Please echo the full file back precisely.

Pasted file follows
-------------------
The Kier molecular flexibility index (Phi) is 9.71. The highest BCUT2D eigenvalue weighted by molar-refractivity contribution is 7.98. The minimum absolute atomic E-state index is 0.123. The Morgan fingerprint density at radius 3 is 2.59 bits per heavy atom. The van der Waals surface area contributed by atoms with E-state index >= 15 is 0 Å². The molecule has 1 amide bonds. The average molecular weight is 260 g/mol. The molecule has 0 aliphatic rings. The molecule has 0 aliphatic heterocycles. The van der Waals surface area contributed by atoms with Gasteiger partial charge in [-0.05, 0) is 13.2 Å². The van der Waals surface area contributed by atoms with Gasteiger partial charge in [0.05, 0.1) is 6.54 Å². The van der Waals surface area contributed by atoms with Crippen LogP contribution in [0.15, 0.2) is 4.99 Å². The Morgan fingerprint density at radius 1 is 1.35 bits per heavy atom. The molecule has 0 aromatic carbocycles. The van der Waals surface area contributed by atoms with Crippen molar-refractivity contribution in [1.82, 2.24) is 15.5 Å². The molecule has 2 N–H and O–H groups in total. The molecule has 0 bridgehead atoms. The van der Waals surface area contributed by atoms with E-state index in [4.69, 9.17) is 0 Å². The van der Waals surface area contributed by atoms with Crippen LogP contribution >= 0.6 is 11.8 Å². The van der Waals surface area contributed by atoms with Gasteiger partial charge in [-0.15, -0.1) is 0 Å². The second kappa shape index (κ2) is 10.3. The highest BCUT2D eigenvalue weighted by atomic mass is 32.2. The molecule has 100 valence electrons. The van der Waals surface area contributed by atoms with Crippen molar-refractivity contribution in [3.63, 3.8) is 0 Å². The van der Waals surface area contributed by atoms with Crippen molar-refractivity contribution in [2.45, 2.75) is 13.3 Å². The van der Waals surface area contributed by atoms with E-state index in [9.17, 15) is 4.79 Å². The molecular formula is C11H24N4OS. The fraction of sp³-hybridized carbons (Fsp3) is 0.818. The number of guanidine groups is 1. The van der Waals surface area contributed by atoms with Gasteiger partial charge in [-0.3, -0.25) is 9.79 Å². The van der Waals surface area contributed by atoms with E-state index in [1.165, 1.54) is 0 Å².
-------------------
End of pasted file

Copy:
The Kier molecular flexibility index (Phi) is 9.71. The highest BCUT2D eigenvalue weighted by molar-refractivity contribution is 7.98. The minimum absolute atomic E-state index is 0.123. The Morgan fingerprint density at radius 3 is 2.59 bits per heavy atom. The van der Waals surface area contributed by atoms with E-state index >= 15 is 0 Å². The molecule has 1 amide bonds. The average molecular weight is 260 g/mol. The molecule has 0 aliphatic rings. The molecule has 0 aliphatic heterocycles. The van der Waals surface area contributed by atoms with Gasteiger partial charge in [-0.05, 0) is 13.2 Å². The van der Waals surface area contributed by atoms with Gasteiger partial charge in [0.05, 0.1) is 6.54 Å². The van der Waals surface area contributed by atoms with Crippen LogP contribution in [0.15, 0.2) is 4.99 Å². The Morgan fingerprint density at radius 1 is 1.35 bits per heavy atom. The molecule has 0 aromatic carbocycles. The van der Waals surface area contributed by atoms with Crippen molar-refractivity contribution in [1.82, 2.24) is 15.5 Å². The molecule has 2 N–H and O–H groups in total. The molecule has 0 bridgehead atoms. The van der Waals surface area contributed by atoms with E-state index in [4.69, 9.17) is 0 Å². The van der Waals surface area contributed by atoms with Crippen LogP contribution >= 0.6 is 11.8 Å². The van der Waals surface area contributed by atoms with Gasteiger partial charge in [-0.15, -0.1) is 0 Å². The second kappa shape index (κ2) is 10.3. The highest BCUT2D eigenvalue weighted by atomic mass is 32.2. The molecule has 100 valence electrons. The van der Waals surface area contributed by atoms with Crippen molar-refractivity contribution in [3.63, 3.8) is 0 Å². The van der Waals surface area contributed by atoms with Crippen molar-refractivity contribution in [2.45, 2.75) is 13.3 Å². The van der Waals surface area contributed by atoms with E-state index in [9.17, 15) is 4.79 Å². The molecular formula is C11H24N4OS. The fraction of sp³-hybridized carbons (Fsp3) is 0.818. The number of guanidine groups is 1. The van der Waals surface area contributed by atoms with Gasteiger partial charge in [-0.3, -0.25) is 9.79 Å². The van der Waals surface area contributed by atoms with E-state index in [1.165, 1.54) is 0 Å².